I Just Lost My Civil Rights Thanks to the GOP

Yesterday, February 15, 2018 the U.S. House of Representatives voted 225-192 to gut the Americans with Disabilities Act.   The bill known as “The ADA Education and Reform Act, or H.R. 620” is designed, so its proponents argue, to prevent frivolous “drive-by lawsuits” brought by lawyers who see inaccessible businesses and want to capitalize on the problem. The bill requires those filing against businesses for violating the ADA to first give business owners 60 days to describe how they’ll fix the problem. Then they have another 120 days to implement the changes. Sounds reasonable right? But the bill is actually designed to make the problem of lawsuits go away and does not put any onus on businesses to actually make changes.

As the Consortium for Citizens with Disabilities correctly notes: “H.R. 620 would create significant obstacles for people with disabilities to enforce their rights under Title III of the Americans with Disabilities Act (ADA) to access public accommodations, and would impede their ability to engage in daily activities and participate in the mainstream of society. Rather, the burden of protecting the right to access a public place is shifted to the person with the disability, who first has to be denied access; then must determine that violations of the law have occurred; then must provide the business with specific notice of which provisions of the law were violated and when; and finally, the aggrieved person with the disability must afford the business a lengthy period to correct the problem.”

The “lengthy period” is a red herring as the bill’s supporters know. Again from the Consortium for Citizens with Disabilities: “We know of no other law that outlaws discrimination but permits entities to discriminate with impunity until victims experience that discrimination and educate the entities perpetrating it about their obligations not to discriminate. Such a regime is absurd, and would make people with disabilities second-class citizens.”

As of this morning my civil rights and the rights of over 50 million Americans are now in jeopardy. Like thousands in the disability community I’ve watched with growing alarm as a well organized largely Republican lead coalition both in state and federal government has moved aggressively to weaken or even eliminate the rights of the disabled. Betsy DeVos has instructed the Department of Education to look the other way when matters of equal access for students with disabilities are on the table. Congress and the Trump administration are cutting Medicate.

These are outrageous developments.

Imagine this scenario if you are not disabled. One day you decide to go to a commonplace establishment. A popular eatery or coffee joint. When you get there the owner says, “Well, I don’t like serving  people with cartoon character tee shirts.” Then he adds: “Mickey Mouse violates my decor. And I don’t have time or resources to change my decor” You’re turned away.

Do you think this analogy is fatuous? I admit it seems ludicrous. But the principle is the same. The shop owner has made a decision, rather consciously, that there’s a type of customer he doesn’t want. Rather than admit his prejudice he complains that resolving the issue will likely cost him plenty. He tells you to go away.

Imagine that you then had to explain through lengthy filings why your rights were violated. Then further imagine that the owner has almost unlimited opportunities to do nothing.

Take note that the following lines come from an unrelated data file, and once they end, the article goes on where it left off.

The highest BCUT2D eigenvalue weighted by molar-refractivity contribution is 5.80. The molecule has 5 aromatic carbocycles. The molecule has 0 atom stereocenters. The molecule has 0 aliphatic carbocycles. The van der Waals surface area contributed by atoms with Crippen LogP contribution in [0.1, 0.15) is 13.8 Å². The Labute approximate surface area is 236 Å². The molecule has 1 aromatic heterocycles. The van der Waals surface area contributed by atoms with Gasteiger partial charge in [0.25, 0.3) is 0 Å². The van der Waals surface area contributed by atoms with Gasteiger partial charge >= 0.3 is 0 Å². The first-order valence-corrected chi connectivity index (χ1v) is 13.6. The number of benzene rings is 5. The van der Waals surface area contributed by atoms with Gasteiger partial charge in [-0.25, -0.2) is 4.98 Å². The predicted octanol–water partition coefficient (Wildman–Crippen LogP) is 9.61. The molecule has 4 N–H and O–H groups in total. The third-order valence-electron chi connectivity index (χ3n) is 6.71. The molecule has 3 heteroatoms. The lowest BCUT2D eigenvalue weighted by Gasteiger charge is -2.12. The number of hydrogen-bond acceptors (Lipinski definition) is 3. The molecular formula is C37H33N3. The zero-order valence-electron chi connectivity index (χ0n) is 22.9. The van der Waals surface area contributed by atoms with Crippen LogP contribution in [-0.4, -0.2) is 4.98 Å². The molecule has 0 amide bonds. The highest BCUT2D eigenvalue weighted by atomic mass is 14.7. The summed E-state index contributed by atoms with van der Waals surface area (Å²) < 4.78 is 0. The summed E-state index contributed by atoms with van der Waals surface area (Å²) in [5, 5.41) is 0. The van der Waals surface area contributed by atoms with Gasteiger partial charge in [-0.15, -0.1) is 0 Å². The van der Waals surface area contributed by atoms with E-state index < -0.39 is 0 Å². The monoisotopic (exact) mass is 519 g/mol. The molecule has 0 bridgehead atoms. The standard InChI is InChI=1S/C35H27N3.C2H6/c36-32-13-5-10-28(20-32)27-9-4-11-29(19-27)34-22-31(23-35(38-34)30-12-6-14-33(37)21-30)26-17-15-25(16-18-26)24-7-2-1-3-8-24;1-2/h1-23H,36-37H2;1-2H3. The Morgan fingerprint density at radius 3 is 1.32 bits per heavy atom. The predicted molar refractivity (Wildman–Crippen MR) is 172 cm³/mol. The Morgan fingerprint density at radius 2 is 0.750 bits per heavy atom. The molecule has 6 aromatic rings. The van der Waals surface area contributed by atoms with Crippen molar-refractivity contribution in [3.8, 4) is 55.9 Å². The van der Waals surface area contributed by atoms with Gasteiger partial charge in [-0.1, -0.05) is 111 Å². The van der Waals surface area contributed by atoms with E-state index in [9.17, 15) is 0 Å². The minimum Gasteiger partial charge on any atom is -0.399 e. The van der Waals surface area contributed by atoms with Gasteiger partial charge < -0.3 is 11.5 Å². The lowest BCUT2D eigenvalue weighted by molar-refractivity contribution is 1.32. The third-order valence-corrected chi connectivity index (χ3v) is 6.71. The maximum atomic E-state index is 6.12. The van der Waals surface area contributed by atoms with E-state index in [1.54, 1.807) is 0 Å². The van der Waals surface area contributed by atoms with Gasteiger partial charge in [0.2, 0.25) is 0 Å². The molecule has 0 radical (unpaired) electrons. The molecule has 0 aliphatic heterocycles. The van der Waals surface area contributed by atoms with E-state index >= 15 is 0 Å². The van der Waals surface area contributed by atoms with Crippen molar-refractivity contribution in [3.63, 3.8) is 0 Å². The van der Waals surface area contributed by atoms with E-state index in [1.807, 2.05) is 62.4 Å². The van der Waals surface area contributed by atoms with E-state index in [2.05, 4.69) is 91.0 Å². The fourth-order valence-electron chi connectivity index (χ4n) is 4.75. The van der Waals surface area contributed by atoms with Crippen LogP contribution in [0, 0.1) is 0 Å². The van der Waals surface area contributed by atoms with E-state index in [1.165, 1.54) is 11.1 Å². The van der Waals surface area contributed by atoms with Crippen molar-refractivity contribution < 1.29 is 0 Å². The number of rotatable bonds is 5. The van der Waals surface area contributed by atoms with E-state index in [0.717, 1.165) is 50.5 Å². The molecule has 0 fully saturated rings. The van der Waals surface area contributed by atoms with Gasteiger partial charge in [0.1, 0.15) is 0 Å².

How does that grab you?

Stephen Kuusisto and HarleyABOUT: Stephen Kuusisto is the author of the memoirs Have Dog, Will Travel; Planet of the Blind (a New York Times “Notable Book of the Year”); and Eavesdropping: A Memoir of Blindness and Listening and of the poetry collections Only Bread, Only Light and Letters to Borges. A graduate of the Iowa Writer’s Workshop and a Fulbright Scholar, he has taught at the University of Iowa, Hobart and William Smith Colleges, and Ohio State University. He currently teaches at Syracuse University where he holds a University Professorship in Disability Studies. He is a frequent speaker in the US and abroad. His website is StephenKuusisto.com.

Have Dog, Will Travel: A Poet’s Journey is now available for pre-order:
Amazon
Barnes and Noble
IndieBound.org

Have Dog, Will Travel by Stephen Kuusisto

(Photo picturing the cover of Stephen Kuusisto’s new memoir “Have Dog, Will Travel” along with his former guide dogs Nira (top) and Corky, bottom.) Bottom photo by Marion Ettlinger 

No to H.R. 620, No to the GOP, Defend the Disabled!

Some days are hard to bear—you’re a single mom and rent is due. You don’t know where that money is coming from. Child care is hit or miss. Your children are sick and what meagre health insurance you have is being depleted by politicians who imagine poverty is a moral weakness.

There’s a lot of “moral weakness” going around these days in the United States. If you listen to GOP senators, and house representatives you hear that the lame, the halt, the poorest among us are undeserving of public help. There’s something wrong with them, according to the right wing narrative. They’re lazy. Feckless.

The disabled are part of this objectified collection of wanton souls. We’re costly. What with our needs for ramps and Braille and breathing tubes. What with our claims on health care. It’s hard to escape the lingering horror of Adolf Hitler’s dictum that the disabled are just “useless eaters.” The aggressive, rightward tilt of the GOP leans toward the wholesale elimination of Medicaid and deep cuts in medicare. This isn’t some kine of fiction—fake news—the GOP is working overtime to make sure the elderly, the poor, and the disabled have no supports to help them live. Pro-life party indeed.

Right now the GOP is pushing in the house a bill (H.R. 620) which is the product of long standing and relentless lobbying by organizations like the Better Business Bureau, and which is designed to eliminate the capacity of the disabled and their allies to sue businesses for willfully ignoring the accessibility provisions in the Americans with Disabilities Act. Here are some basic bullet points that have been shared nationally by The Disability Rights Education and Defense Fund.